Co-teaching guru Anne Beninghof once gave a conference hall of trainers-to-be the following piece of advice: “The way a team decides to decide is the most important decision it makes.” Being honest, the sentence initially stuck partly because it's fun to say out loud. (Go ahead, give it a shot.) Now, this phrase is one of my go-to pieces of advice because I’ve seen the effects of both pre-planning and poor planning on co-taught classes.
When I visit co-taught classrooms, I notice telltale signs of effective planning. Teachers are both fully present in the lesson, moving fluidly between leading and supporting roles. Students respond equally well to directions given by both teachers. Well-designed lessons meet the students’ needs, so they're engaged.
These classrooms don’t reach this level by chance. They are intentionally designed through focused planning. To paraphrase Beninghof, these teams decided how to decide, and that decision made the difference.
Three Decisions to Make with Your Co-Teacher
What is your shared vision for your co-taught class?
Think about the strengths each of you brings to the table and decide how to structure your class so that you both can shine. I observed in a secondary classroom with a math teacher and a special education teacher. Their shared vision was that the students would learn to self-monitor their learning processes, draw on strategies to persevere through challenges, and advocate effectively when they were stuck. By learning these skills, the students would be able to learn the math content at deeper levels. With this vision in mind, the co-teachers identified that the math teacher would take the lead in delivering the math content; the special education teacher would focus on the metacognitive aspects of the lessons. When I visited the class, I could see how this decision played out: the math teacher introduced a new concept while the special education teacher modeled how to ask questions. As the lesson progressed, students began to form and ask their own questions. Students left feeling like they understood the new concept because they were empowered to ask questions that were meaningful and timely. Both teachers’ instructional goals were met.
What routines and procedures will you have?
I liken this to the difference between setting up a shared space together and inviting a guest to come to your space. When you set something up together, you both know where things belong, and you can both easily retrieve things. When you're a guest in someone’s space, you have to ask for permission and directions (e.g. Is it alright if I use the blahblahblah? Where do you keep it? ). In the middle of a lesson, it is disruptive and wastes time if the guest teacher has to wait for the classroom owner to reach a good stopping point to ask for help with basic management details. There is a direct correlation here: the more detailed discussions about routines and procedures at the beginning of the partnership, the more smoothly the class can run later. It is worth taking time to discuss everything from how students sharpen pencils to how to connect with parents.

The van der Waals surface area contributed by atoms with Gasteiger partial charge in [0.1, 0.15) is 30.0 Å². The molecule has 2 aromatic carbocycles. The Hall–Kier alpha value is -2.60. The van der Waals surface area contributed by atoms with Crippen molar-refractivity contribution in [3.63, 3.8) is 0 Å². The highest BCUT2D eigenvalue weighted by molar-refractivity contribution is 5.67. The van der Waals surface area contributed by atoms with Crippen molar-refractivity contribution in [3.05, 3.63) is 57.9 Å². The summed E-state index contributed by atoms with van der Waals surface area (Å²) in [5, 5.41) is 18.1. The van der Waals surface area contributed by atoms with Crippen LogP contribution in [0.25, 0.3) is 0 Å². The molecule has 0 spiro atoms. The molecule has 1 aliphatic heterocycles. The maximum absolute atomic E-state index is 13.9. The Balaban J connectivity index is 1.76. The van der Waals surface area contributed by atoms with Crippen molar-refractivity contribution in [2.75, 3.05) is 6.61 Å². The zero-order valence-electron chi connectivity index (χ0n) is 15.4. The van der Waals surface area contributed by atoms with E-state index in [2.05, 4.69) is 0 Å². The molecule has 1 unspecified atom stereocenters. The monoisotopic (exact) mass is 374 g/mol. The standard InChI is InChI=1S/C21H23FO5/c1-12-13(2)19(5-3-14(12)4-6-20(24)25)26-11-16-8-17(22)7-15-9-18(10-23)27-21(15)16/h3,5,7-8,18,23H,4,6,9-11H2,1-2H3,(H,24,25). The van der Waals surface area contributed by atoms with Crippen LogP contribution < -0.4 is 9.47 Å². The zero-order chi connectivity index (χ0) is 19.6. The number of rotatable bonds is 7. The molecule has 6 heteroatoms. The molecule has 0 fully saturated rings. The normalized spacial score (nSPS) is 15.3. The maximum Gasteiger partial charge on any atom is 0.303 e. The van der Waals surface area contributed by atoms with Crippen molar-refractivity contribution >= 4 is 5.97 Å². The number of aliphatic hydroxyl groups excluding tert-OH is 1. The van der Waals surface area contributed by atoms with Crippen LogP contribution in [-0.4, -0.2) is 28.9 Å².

How will you keep each other on track?
Let's be honest. Life happens. We may have had grand plans for our vision in August, but we got busy and now it's March. This decision is like having an “emergency preparedness plan”—a way to reset if the need arises, but also having a monitoring plan in place to prevent disaster. I recommend having three plans in place:
Here are a couple tips to help you stick to your plan. When you meet regularly for co-planning, plan first. Talk about individual students last. If you start your planning sessions by telling stories or sharing concerns about individual students, you’ll go down a rabbit hole of conversation and you’ll run out of time. The next tip? Tell your co-teacher how to bring up concerns. Try this sentence frame: If you're feeling like I’m falling away from our shared vision, you can let me know by . I promise that when I hear this from you, I will .
Take the time to decide: it's worth the investment. Happy co-teaching!
If you’d like more information about co-teaching, check out Anne Beninghof’s website, Ideas for Educators. Here’s the article "Co-teaching Isn't Taking Turns, It's Teaching Together" to get you started.
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